Nancy Brewka-Clark – Familiar

Familiar

by

Nancy Brewka-Clark

“Mistress Lorna Fey?” At the crone’s nod, Kate whispered, “I need a hex.”

“Ah. Come in, and take a seat.”

A swirl around her ankles almost tripped Kate up. “What a lovely kitty.”

“He’s a Scottish Fold. Tips of his ears bend right over like a lightning-riven birch. He likes you, don’t you, Greymalkin? Mustn’t let him be overly familiar.”

“Just like Roger Laniger,” Kate sighed.

“Ro-o-o-o-ger,” the cat yowled, quite clearly, and then spat.

“Greymalkin has no use for weasels,” Lorna said. “Nor do I.”

Kate frowned. “But I didn’t say anything about weasels.”

Lorna cackled. “Laniger is the Latin word for weasel. May I ask what yours has done?”

“Ever since he moved into my building he’s been stalking me.” Kate shivered. “Yesterday he told me he slept with my picture beneath his pillow.”

“Weasels make terrible lovers. All slither.” Lorna was scribbling on a yellow legal pad. “Six curses on his head I shall bestow, and put a sterile curse on all that hangs below.” She tore off the sheet and handed it to Kate. “Remember, spells are made of wishes transformed into words. There is no room for error.”

“Thank you, Mistress Fey.” Opening her purse, Kate thrust in the paper. “What do I owe you?”

“Just one little thing,” Lorna said as she ushered Kate to the door. “I suppose you think I took no notice of your dire shock upon seeing the crone I’ve become.”

“You do look a bit different from your ads,” Kate said. “I apologize.”

“All flesh perishes. But, the spirit? Never. My thousand years in this realm is rapidly drawing to an end. I’ll soon be on a distant plane, and you will take my place. ”

Kate stared at her.

“One seeks, the other finds. One gives, the other takes. One must go, the other must stay. Not that it’s a hardship to wield power. Just the opposite.”

“I don’t understand.”

“You will.” With a sly grin, Lorna shut the door.

***

Licking his lips, Roger Laniger undid the security chain. “Yo, hot mama, come on in.”

Rapidly Kate spat out each line of the curse until she got to the grand climax. “With currant eyes and pelt as rough as teasel, he’ll run—”

“S-s-s-s-s,” something hissed at her feet.

“—right up my leg! No!”

The weasel scrambled across her right breast to sling itself around her neck. Digging in its claws, it hissed, “Turn me back into a man, you witch, or I’ll bite your ear off.”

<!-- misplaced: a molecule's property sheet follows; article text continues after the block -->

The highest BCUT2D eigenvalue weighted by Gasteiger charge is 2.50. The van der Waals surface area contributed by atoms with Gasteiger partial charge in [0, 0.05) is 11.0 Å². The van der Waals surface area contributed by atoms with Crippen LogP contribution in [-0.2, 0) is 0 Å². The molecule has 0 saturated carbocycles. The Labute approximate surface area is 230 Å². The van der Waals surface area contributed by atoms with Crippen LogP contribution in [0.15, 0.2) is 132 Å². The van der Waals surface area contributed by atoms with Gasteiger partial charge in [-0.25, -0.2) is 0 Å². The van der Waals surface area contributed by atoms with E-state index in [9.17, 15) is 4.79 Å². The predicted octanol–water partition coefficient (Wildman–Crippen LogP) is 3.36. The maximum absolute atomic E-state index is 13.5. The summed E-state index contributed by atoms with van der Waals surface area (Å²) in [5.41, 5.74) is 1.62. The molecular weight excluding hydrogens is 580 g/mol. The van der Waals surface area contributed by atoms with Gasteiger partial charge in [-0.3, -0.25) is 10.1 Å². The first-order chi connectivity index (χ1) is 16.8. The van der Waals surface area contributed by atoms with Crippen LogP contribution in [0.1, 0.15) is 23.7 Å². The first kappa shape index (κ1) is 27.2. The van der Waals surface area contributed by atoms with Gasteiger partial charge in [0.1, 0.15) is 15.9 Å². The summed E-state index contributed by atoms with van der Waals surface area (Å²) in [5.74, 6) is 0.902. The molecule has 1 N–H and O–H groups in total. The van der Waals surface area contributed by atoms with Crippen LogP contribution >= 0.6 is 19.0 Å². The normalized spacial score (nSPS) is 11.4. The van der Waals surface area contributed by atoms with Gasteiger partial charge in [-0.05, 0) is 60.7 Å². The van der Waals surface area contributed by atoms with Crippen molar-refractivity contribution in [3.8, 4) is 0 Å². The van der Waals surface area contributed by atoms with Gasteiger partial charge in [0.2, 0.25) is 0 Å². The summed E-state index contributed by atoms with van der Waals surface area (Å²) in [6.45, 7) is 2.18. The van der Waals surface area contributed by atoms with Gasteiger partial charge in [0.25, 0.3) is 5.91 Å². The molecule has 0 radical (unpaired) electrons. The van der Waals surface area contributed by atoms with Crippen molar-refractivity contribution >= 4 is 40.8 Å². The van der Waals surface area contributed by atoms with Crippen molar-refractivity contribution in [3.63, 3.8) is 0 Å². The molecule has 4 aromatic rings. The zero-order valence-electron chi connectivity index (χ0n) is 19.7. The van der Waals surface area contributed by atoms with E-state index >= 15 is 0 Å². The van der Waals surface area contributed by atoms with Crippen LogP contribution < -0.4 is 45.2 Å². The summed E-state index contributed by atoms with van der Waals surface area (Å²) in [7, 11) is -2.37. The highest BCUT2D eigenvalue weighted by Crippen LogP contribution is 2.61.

“You bite my ear off and I’ll throw you to the dogs.” Kate didn’t actually know any dogs, not savage ones, anyway. The dogs she did know were meek little things on dainty leashes with sparkling collars or bright bandannas. “And I’m not a witch.”

“Could’ve fooled me,” the weasel snarled.

Kate rushed for the staircase with Roger Laniger, now a ferret playing the role of albatross, slung about her neck. Out to the car she dashed, and peeled out of the parking lot to drive off in high gear. And all the while her unwelcome passenger was growling such dire imprecations Kate snapped, “Woof, woof, weasel,” which silenced him for the rest of the ride.

“Lorna?” Kate turned the old brass doorknob. Much to her horror, the purple door swung open onto a realm of cavernous darkness. “Are you in there?”

“About time,” a voice called from the back of the bungalow as a row of candles lit themselves on the mantel. Kate almost wept with relief as Lorna came into the room towing a huge black suitcase. “My plane leaves at eight.” Lorna peered at her. “Brought your own familiar, did you? Greymalkin will have something to say about that.”

“No, no. This is the pest I was telling you about.”

Lorna rubbed her chin, where some white hairs had just sprouted out of a black mole in apparent evidence of her rapidly accelerating decrepitude. “Got careless with the precise words, did you?”

Kate blushed. “I was in the middle of my final curse when he turned into a weasel and scurried up my leg.”

Lorna limped over to scowl at the trembling weasel. “Go home, Roger Laniger, under your own steam. What happened here was all a dream.” She snapped her fingers. “Now flee!”

Lorna and Kate burst into laughter at the sight of Roger, restored to human form, running down the street like a marathoner. When Kate finally turned away from the window, Lorna was cradling a thick volume bound in black leather in her arms.

“Time for a little witchspeak before I vanish into the ether. Verily,” Lorna cackled, “thou shalt never be short of customers. This I swear by the hairs on my chinny-chin-chin.”

“So that’s what they’re doing there,” Kate said.

“To everything there is a purpose,” Lorna wheezed.

“Without you, how will I know what it is?”

“You’ll have plenty of time to read the manual,” Lorna said.